|Name: Lyric Bartholomay
SCID: School of Veterinary Medicine
Department: Pathobiological Sciences
Course Name: MMI 350 ParasitologyCourse Objectives:
CO1: Be conversant in terminology used in the field of Parasitology.
CO2: Recall scientific and common names for parasites and hosts, and the name of the resulting disease in humans or animals.
CO3: Attribute parasite behavior and characteristics to specific disease features in the host.
CO4: Identify appropriate means to diagnose infections with parasites.
CO5: Describe and identify factors that determine when, where, and why parasitic diseases exist.
CO6: Integrate terminology, scientific nomenclature, diagnostic features and demographics to solve case studies where the parasitic culprit is unknown.
CO7: Compare and contrast commonalities in parasite lifecycles to demonstrate how flexibility in those lifecycles has resulted in many different potential means of transmission.
CO8: Deconstruct the impact of parasitic diseases on human and animal health, from disease symptoms and pathology in an individual, to socioeconomics in communities and countries.
CO9: Identify reliable resources (primarily internet-based) available for researching the biology and epidemiology parasitic diseases.Course Units:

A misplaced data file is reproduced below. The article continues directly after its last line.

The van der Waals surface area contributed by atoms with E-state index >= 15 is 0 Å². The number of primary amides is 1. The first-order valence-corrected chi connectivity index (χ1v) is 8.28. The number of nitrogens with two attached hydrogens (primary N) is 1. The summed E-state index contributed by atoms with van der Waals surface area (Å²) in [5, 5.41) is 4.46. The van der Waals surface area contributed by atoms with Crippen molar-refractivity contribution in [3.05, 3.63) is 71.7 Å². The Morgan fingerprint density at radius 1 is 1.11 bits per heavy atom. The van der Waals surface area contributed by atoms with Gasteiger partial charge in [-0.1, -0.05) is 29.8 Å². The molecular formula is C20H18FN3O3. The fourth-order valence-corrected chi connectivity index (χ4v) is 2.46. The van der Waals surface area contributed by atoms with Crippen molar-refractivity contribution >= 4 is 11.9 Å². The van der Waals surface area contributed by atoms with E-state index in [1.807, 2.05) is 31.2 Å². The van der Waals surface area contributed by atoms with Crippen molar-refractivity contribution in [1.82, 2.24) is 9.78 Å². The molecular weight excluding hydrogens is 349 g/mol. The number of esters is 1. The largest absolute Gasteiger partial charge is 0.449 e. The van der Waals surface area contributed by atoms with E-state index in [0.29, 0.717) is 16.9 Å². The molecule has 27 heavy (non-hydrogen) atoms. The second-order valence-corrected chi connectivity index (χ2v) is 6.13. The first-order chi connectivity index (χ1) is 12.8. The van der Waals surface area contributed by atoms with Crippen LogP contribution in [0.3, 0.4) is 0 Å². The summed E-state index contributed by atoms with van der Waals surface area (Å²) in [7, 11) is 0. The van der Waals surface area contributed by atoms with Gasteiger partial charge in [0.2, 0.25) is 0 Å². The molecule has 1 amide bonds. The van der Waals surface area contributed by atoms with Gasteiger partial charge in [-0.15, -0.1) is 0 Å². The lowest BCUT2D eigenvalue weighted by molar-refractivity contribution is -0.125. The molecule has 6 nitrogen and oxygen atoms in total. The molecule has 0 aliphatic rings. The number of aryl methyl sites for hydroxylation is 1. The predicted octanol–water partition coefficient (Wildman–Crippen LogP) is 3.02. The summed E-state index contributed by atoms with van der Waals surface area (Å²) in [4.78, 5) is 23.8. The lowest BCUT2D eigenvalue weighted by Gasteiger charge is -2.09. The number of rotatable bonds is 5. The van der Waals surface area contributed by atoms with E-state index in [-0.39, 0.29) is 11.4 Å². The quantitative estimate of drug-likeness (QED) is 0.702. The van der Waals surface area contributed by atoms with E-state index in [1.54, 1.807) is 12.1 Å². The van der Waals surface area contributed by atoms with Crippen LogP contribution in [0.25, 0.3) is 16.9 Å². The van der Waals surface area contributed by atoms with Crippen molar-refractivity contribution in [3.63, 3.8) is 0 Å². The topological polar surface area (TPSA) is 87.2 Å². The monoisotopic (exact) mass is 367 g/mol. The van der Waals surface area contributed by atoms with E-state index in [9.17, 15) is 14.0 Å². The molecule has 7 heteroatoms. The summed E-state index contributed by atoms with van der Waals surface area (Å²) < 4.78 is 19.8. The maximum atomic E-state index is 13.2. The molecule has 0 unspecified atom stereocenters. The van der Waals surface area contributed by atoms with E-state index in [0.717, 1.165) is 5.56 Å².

CU1: Introduction to Parasitology
CU2: Water-borne Parasitic Diseases
CU3: Food-borne Parasitic Diseases
CU4: Soil-borne Parasitic Diseases
CU5: Vector-borne Parasitic Diseases
Description: Parasites and the Parasite Lifestyle
Modality: Podcast and associated YouTube videos from RadioLab + written introduction and follow-up quiz
Activity Sequence: Pre-class
Required Knowledge: All new knowledge is provided in the content developed to describe the activity. Knowledge to operate course mgmt. system.
Time on Task: Provided in introduction to task; 30-45 minutes
Objectives Supported: UO2: List and describe challenges parasites encounter in the quest to find a host, establish an infection, reproduce and exit that host.
Bloom’s Level: Understand
Evidence: Quiz delivered on Canvas, follow-up w/ activity #2
Pedagogical Role: Integrated with in-class discussion for the day; set the stage for students to see a diversity of ways that parasites infect, manipulate and cause disease in hosts. Provide popular media format to show that parasites are fascinating to a broad audience and thereby empower curiosity
Social Role: Followed by in-class discussion and think-pair-share activity to get beyond the specifics of the content and use the content to conceptualize bigger picture issues
Managerial Role: Define rubric up-front in assignment description; deliver content via course management system to facilitate activity occurring before class and automated grading.